David Mitchell: UK Actors Should Stick to Villains, Not Superheroes

David Mitchell

Leave it to David Mitchell, star of Peep Show and That Mitchell and Webb Look, to give his own humorously cantankerous but thoughtful take on things. His target this week: Britain’s monopoly on America’s leading superhero roles. In his latest column for The Guardian, Mitchell suggests that, within the context of our China-led global economy, there’s little difference between a British and an American actor playing Superman.

“The important demographic, our future Asian paymasters, neither care about nor discern the difference between Britons and Americans,” he writes “If [Henry] Cavill‘s American accent’s a bit shaky, they won’t give a damn. We’re all just impecunious round-eyes, shaking a tail feather in front of a green screen – trying to make a quick yuan to set against our astronomical debt.”

He adds: “The British are the new Canadians. We’re not taking over American culture, we’re being absorbed by it, and at the very moment when its influence is starting to wane. We’re infiltrating a dying empire, like the Scots did when they took over Westminster politics.”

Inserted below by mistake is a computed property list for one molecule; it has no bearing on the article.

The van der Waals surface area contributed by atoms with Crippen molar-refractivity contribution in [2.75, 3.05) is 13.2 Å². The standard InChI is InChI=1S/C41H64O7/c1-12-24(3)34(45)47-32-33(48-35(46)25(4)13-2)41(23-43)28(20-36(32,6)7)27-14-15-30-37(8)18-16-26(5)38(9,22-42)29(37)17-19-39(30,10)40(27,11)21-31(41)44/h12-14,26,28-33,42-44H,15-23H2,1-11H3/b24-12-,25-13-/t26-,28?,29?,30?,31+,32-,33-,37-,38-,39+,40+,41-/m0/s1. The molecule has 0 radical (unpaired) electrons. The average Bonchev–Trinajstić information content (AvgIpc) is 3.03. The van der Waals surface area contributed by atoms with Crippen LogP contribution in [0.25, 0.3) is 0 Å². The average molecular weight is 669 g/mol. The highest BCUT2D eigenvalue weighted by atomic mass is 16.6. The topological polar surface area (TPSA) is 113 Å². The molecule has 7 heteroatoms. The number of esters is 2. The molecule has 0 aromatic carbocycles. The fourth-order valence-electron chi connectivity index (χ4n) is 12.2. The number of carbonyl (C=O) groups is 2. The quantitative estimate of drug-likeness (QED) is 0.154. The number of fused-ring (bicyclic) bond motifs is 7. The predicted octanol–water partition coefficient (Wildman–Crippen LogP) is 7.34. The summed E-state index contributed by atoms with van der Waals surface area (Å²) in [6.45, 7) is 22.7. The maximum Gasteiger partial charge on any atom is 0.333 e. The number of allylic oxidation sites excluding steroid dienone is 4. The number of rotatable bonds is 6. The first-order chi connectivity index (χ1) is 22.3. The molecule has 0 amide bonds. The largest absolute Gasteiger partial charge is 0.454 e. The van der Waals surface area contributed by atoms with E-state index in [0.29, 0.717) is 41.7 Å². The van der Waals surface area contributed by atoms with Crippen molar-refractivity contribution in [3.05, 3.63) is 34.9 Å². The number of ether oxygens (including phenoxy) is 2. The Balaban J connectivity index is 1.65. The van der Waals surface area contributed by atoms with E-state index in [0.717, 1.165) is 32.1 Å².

Mitchell clearly doesn’t have a high opinion of superhero films, deeming them “deeply silly,” with lead roles that are “relentlessly two-dimensional.” He claims that British stars would be better off sticking to the stereotypically villainous “Accent of Evil” roles that have become an action-movie staple. “It may not get the big money, but it’s steady work and the villains in Hollywood superhero films are fairly similar to the heroes of British popular culture,” Mitchell says. He lists Sherlock Holmes, Hercule Poirot, literary criminal A.J. Raffles, and Doctor Who‘s Doctor as Brit-based protagonists who “have far too many ambiguities and nuances to be Marvel comic goodies.”

Do you agree with David Mitchell? Are superhero roles worthy parts for British actors?

Kevin Wicks

Kevin Wicks founded BBCAmerica.com's Anglophenia blog back in 2005 and has been translating British culture for an American audience ever since. While not British himself - he was born and raised in St. Louis, Missouri - he once received inordinate hospitality in London for sharing the name of a dead but beloved EastEnders character. His Anglophilia stems from a high school love of Morrissey, whom he calls his "gateway drug" into British culture.

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